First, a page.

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A stock's return to you can soar over time when reinvesting dividends



By Dian Vujovich

By now you’re well aware that I’m a huge fan of dividend-paying stocks. Not just any dividend-paying stock but ones from companies that have a long history of paying them.

Sure small- and mid-cap stocks that don’t pay a dividend can see their per-share prices soar over time . Even large-cap ones—look at what’s happened with Apple. But for a long-term play that comes with the additional kick of an annual pay-off, a solid dividend-paying stock is hard to top when reinvesting those dividends year after year after year.

That said, there’s nothing like a picture to prove a point. In this case, the picture is a graph and the graph is of a company some might call a sin stock: Altria Group, Inc.

If that name isn’t familiar perhaps this one is: Phillip Morris (MO). You know, it’s the company that introduced us to the hunky Marlbora man years ago and in addiiton to smokes has brought us things to accompany them like Miller beer, Ste. Michelle wines and Kraft macaronni and cheese.

In 2003 the company changed its name to Altria Group and to this day remains a good example of how a sin stock can pay off as it cottons to peoples needs popular or not. And because we all know cigarette smoking has been on the decline for decades, MO has added the manufacturing of smokeless tobacco products and machine-made cigars into its fold to keep up with the times.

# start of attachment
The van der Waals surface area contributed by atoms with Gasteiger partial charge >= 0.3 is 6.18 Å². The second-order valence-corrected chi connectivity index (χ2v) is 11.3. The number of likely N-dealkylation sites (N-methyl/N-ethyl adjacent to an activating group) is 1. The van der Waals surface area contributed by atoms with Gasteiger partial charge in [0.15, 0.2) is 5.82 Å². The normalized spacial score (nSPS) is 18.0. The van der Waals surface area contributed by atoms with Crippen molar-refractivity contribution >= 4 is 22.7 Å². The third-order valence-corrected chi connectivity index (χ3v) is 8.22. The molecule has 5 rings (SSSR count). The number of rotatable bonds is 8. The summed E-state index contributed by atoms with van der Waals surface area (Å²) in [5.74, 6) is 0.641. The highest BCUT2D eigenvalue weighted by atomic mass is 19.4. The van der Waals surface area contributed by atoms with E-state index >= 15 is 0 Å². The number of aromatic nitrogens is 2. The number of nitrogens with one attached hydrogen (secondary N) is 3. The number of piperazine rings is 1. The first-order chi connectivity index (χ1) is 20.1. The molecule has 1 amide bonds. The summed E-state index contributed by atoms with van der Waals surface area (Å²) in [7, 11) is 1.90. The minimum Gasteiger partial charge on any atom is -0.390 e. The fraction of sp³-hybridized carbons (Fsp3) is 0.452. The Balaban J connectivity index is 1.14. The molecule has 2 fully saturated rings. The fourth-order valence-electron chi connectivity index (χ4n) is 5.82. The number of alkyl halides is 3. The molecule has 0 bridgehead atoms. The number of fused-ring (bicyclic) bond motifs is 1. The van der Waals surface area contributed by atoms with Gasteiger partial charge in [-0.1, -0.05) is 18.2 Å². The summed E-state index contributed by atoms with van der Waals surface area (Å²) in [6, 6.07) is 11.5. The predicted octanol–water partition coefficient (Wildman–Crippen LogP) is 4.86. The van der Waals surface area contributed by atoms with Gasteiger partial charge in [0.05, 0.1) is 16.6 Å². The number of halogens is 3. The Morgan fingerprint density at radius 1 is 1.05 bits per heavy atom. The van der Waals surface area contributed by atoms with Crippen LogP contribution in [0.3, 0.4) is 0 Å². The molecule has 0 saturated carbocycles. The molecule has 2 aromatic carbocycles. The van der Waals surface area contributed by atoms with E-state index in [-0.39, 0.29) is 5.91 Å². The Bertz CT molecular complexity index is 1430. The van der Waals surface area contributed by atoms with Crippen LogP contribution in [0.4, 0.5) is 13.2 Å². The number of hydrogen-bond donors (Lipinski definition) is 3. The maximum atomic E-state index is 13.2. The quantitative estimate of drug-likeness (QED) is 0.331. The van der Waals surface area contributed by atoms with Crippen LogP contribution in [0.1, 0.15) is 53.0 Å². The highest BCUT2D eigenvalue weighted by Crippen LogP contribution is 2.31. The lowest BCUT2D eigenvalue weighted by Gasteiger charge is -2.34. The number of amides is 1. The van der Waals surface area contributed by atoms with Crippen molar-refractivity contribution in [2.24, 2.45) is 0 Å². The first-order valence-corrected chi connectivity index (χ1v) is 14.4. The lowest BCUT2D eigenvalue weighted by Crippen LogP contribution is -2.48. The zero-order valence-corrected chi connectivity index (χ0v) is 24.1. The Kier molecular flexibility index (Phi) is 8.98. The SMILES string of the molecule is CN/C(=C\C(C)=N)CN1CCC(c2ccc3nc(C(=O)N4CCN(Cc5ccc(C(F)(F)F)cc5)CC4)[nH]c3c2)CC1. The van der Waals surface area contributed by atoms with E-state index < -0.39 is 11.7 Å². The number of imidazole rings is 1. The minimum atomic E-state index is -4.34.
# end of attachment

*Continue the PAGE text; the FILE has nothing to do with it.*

At this point I must announce that I’m not suggesting you or any investor go out and buy shares of MO. I don’t own any and I’m only using the company as an example of how reinvesting dividends can make money for investors over time. Plus, had I not read “The Extraordinary Power of Dividends: Altria Edition” by Morgan House at The Motley Fool’s Website the other day, I wouldn’t have seen the yowzer graph I’m writing about.

To keep this blog as short as possible, here’s the deal: From 1968 and through 2010, while shares of Altria have increased 11,000%, if an investor had reinvested their dividends all through the years the total return jumps to 278,000%.

Kind of makes giving a kid a birthday, graduation or glad-you-were-born gift of shares from a high quality, well-established company with a long history of continually paying dividends make good sense.

See the graph and read the story at: http://tinyurl.com/6f6u4nl .


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